Eisteddfodau: The crown jewels of Welsh culture
The eisteddfod is probably the most widely and best-known expression of Welsh culture, other than perhaps the Welsh language itself. The Welsh word ‘eisteddfod’ (the plural being ‘eisteddfodau’) has no direct translation into English, but it refers to a festival of literature, visual arts and performance. There is typically also a competitive element, where participants perform in competition against each other for prizes.
There are many eisteddfodau taking place across Wales each year. Many of these are local affairs, being based in a particular town or village. Many schools also hold eisteddfodau for their students to compete in. There are also eisteddfods that take place in Australia, Argentina and the USA: places to which the Welsh have migrated and settled. The best known eisteddfodau are, however, the National Eisteddfod (Eisteddfod Genedlaethol Cymru), the International Eisteddfod and the Urdd National Eisteddfod (Eisteddfod Genedlaethol Urdd Gobaith Cymru). The National Eisteddfod welcomes around 160,000 visitors every year and has been held in its current format since 1861, although historians are able to trace its origins back to 1176. This eisteddfod moves around Wales, usually alternating between north and south, and is conducted in Welsh. The International Eisteddfod, in contrast, is held annually in Llangollen and has a multilingual tradition, attracting approximately 120,000 visitors every year. Established in 1947, it focuses particularly on choral music, with performers coming to compete in the eisteddfod from all over the world. The Urdd National Eisteddfod (Eisteddfod Genedlaethol Urdd Gobaith Cymru), meanwhile, is an eisteddfod especially for children and youth. It normally takes place in May and, like the National Eisteddfod, moves around Wales to a different venue each year. All three are televised and together form a summer season of eisteddfodau that people may attend, compete in, volunteer at, or simply watch from home.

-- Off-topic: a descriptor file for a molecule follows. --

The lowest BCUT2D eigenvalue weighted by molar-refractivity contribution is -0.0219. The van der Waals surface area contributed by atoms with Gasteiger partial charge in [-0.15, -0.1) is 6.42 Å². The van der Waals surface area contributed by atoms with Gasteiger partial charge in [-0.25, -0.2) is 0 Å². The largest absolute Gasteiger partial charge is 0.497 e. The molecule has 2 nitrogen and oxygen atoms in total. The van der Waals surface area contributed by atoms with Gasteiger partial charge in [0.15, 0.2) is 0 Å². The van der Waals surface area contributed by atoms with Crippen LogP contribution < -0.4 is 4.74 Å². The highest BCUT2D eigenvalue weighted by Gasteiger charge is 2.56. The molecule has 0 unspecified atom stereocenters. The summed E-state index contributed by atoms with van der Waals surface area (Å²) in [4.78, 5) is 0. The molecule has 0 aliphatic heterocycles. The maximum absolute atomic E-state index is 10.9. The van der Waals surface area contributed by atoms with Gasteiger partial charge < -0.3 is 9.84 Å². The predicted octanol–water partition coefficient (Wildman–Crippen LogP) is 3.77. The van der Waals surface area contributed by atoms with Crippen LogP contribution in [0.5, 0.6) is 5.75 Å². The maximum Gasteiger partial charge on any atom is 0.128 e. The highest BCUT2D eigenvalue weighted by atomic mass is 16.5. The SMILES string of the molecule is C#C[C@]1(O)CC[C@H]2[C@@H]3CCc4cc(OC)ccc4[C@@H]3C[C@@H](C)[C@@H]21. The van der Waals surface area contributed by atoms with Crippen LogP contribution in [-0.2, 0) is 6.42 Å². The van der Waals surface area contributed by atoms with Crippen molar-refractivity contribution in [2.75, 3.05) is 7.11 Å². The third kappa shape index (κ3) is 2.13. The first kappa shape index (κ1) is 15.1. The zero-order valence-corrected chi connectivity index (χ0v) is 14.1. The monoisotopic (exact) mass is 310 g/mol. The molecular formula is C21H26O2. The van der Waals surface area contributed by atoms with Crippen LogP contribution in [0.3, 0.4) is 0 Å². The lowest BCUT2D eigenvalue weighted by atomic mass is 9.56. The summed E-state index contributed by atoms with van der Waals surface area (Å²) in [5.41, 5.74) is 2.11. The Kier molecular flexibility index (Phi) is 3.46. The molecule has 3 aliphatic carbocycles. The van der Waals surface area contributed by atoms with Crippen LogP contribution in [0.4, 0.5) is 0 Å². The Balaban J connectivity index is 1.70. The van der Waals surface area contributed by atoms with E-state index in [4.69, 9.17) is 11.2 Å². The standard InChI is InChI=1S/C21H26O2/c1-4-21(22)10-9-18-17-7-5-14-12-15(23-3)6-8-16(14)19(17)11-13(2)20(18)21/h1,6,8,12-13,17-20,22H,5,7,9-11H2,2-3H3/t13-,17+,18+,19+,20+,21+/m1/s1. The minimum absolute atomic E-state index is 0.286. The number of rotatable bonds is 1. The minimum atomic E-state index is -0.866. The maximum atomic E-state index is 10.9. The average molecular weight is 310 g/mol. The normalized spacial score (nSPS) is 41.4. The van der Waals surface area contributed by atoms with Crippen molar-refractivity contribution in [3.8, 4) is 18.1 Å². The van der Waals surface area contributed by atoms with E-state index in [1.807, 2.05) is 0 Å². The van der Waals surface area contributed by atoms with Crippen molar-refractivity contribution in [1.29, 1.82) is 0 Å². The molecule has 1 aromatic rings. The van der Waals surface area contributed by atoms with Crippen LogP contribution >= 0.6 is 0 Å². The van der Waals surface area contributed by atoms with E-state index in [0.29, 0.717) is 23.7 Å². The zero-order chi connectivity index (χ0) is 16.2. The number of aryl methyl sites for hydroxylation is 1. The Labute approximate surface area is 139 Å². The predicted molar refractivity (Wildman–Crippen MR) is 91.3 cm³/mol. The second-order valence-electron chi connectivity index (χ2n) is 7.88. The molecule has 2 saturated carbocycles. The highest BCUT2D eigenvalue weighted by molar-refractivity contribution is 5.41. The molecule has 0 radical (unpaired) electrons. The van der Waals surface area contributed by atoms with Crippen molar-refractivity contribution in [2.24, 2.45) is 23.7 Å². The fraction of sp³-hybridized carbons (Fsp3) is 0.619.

The purpose of this project, entitled “Investigation the Role of Eisteddfodau in Creating and Transmitting Cultural Value in Wales and Beyond”, is to investigate the cultural value of the eisteddfodau. The starting premise is that the value of an eisteddfod is much greater than simply its profit or loss-making status, or even its contribution to the local economy, although this can be significant. Rather, the eisteddfodau are valuable because they allow people, both from Wales and beyond, to be entertained, to use the Welsh language, and to connect with the cultural and artistic traditions of Wales. They also build up the cultural capital of the communities from where the audience members and contestants come, helping to bring those communities together, establish and maintain interpersonal relationships and to transfer life-affirming skills from one generation to the next. Eisteddfodau also help to transmit the character and cultural values of Wales to the rest of Britain and the world.
These cultural values of the eisteddfodau have rarely been studied, and it is the aim of this project to achieve an in-depth understanding of how they are generated, consumed and transmitted. Intercept questionnaires with almost 1,000 attendees to this summer’s eisteddfodau have already been conducted, with a view to gaining a broad understanding of the cultural values involved, how they are perceived by attendees and how they are consumed. This has been followed up with nearly 30 in-depth telephone interviews, with the aim of developing further knowledge on how people connect with the values connected with eisteddfodau. The next step is to conduct focus groups with eisteddfod attendees to discover how the cultural values are embedded in communities and transmitted to Wales, the rest of Britain, and beyond.
Speaking to eisteddfod-goers, it is already very clear to us that the eisteddfodau are widely regarded as iconic expressions of Welsh cultural values. To describe them as the crown jewels of Welsh culture would be no exaggeration.